Nearly as famous as Neil Armstrong’s iconic “one small step for man” line is that fact that the astronaut actually flubbed it: it’s meant to be said as “a man”; otherwise, it ends up meaning the same thing as mankind. Damien Chazelle’s First Man is the feature-length correction, an entrancing reframing of NASA’s ‘60s failures and ultimate triumph distinctly from the perspective of, yes, a man. Yet First Man isn’t a biopic. And it’s not an Apollo 13 style rah-rah space-flight simulator, either. Chazelle avoids the B-grade book report trappings of those genres with a tight combination of both, a multi-stage job that defies the odds to somehow land in a pretty gorgeous sea of tranquility.
The film opens on an intense sequence that sees Armstrong (Chazelle’s La La Land star Ryan Gosling) nearing disaster as he leaves Earth’s atmosphere in an experimental jet. It sets a high bar—already missed by Green Lantern—for Captain Marvel to make its test pilot sequences white-knuckled-awesome. But more so it sets the perspective, rarely if ever leaving the cockpit, for the entire film: gazing right into Gosling’s stoic, only subtly panicked face.
It’s something rarely seen in space-race films—the feeling that this isn’t a dramatized history but a present being lived out by the protagonist. The windows of NASA modules are as small as their cramped cabins, and this is a movie that reflects that with admirable myopia. We at first see the moon close-up only through a tiny triangle, imprisoned in bars of ice; in one test mission, we hear the groans of metal, the inescapable buzz of a stray fly; and there’s never the expected cut back to a cheering Houston control room when the Apollo 11 landing module finally touches down (spoiler: we made it to the moon). In First Man, we’re strapped in with this annoyingly handsome astronaut for his entire anxious ride.
We begin our trip with Armstrong at the early loss of his young daughter, continuing to his enlistment in the NASA program, and on to, well, his suffering several other losses amidst that program. Finally, we’re plunked onto the goddamn moon (again, sorry for the spoiler). The film takes on an almost video game-like structure, matching thrillingly-close, third-person flight sequences with what are basically cut-scenes of his home life. The family sequences come with purposeful regularity, meaning Armstrong’s wife Janet (The Crown’s Claire Foy) is sometimes there in place of her too-absent husband, left to deal with these scenes and their children (and Armstrong’s reporters) as he’s off at what he generously calls “the office.” The film’s juxtaposition of in-Gos’s-face action and at-home drama are certainly at odds, and that’s pretty much the point.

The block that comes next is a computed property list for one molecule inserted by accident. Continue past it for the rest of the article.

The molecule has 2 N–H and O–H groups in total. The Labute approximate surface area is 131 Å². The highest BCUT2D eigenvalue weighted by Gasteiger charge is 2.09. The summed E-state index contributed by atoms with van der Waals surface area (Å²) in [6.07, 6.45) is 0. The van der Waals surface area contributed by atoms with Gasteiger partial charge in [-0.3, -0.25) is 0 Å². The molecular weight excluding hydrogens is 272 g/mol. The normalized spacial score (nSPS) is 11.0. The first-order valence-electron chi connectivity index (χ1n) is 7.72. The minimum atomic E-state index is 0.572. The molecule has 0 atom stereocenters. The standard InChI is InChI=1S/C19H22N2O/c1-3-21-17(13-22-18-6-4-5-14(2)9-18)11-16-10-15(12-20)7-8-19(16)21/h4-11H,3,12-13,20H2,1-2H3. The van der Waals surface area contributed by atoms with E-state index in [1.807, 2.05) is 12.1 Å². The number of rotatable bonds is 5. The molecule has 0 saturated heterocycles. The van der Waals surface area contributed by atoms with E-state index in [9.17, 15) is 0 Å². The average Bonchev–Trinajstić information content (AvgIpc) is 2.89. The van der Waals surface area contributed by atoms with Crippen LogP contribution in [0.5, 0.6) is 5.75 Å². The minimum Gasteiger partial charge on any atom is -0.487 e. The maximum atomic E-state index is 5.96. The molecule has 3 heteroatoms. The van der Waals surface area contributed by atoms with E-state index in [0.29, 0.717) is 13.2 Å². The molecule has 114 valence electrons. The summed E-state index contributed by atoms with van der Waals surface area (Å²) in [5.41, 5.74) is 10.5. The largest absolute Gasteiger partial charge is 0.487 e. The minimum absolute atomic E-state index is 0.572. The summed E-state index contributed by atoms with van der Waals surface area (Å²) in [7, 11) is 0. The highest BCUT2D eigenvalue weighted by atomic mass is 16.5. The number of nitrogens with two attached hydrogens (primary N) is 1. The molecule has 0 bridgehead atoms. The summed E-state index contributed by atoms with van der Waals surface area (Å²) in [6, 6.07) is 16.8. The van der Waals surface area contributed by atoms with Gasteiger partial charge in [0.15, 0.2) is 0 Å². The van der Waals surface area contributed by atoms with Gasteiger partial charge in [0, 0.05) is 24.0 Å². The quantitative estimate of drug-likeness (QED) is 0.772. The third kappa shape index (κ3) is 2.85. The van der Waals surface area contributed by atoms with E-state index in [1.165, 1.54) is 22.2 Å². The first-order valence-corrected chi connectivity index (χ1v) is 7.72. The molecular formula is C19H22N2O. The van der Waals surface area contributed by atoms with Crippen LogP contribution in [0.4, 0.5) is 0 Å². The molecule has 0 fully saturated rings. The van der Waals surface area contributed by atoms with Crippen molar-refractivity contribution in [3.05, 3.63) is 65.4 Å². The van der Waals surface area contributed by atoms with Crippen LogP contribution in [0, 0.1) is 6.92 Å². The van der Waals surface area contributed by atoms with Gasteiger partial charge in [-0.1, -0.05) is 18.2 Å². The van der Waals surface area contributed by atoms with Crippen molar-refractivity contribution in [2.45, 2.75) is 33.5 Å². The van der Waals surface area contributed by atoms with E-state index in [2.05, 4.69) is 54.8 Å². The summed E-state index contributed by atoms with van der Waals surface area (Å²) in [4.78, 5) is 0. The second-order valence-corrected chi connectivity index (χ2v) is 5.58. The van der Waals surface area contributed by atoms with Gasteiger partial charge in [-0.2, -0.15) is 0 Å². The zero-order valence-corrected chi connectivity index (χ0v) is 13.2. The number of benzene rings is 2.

Consequently, though, First Man isn’t much a portrait of Armstrong nor a very thorough history lesson. Gosling’s Armstrong is, fairly one-dimensionally, a quintessential Gosling: pensive, brooding, and so quietly down-to-business that his brief emotional bursts feel like a gift. It’s hard to imagine him as an actual person that didn’t star in Drive. (Foy’s Janet has quite a bit more range—thanks in part to her meatier-by-weight role—and could easily manage a Supporting Actress nod.) Likewise, the details of flight plans, missions, and prominent NASA staff are fairly crude outlines. Space-travel icons like Jim Lovell (Pablo Schreiber), Ed White (Jason Clarke), and Michael Collins (Lukas Haas) are blips in the backdrop of Armstrong’s storied career. In fairness, though, Corey Stoll manages to establish Buzz Aldrin as sort of a dick his handful of lines; and, as Astronaut Activities coordinator Deke Slayton, Kyle Chandler seems right at home as such a Kyle Chandler character. However you’re imagining him is correct.
But, again, this isn’t First Men. First Man is a single man’s memory of a mission, not quite historically accurate in terms of home- or work- life. It’s a dazzling, dizzying, painful, and often claustrophobic remembrance-by-proxy that succeeds as much as the mission it ultimately and literally lands on. Through its framing of an actual human being walking on the moon—and visual framing, with wonderfully naturalistic cinematography that occasionally borders on 8mm home movie—First Man’s biggest criticism may be that it edges too close to the lunar landing: an impressively thrilling high for which NASA is, unfortunately, not providing much sequel material.
Director: Damien Chazelle
Studio: Universal Pictures
Runtime: 138 minutes
Cast: Ryan Gosling, Claire Foy, Jason Clarke, Corey Stoll, Kyle Chandler, Pablo Schreiber, Lukas Haas, Patrick Fugit, Ciarán Hinds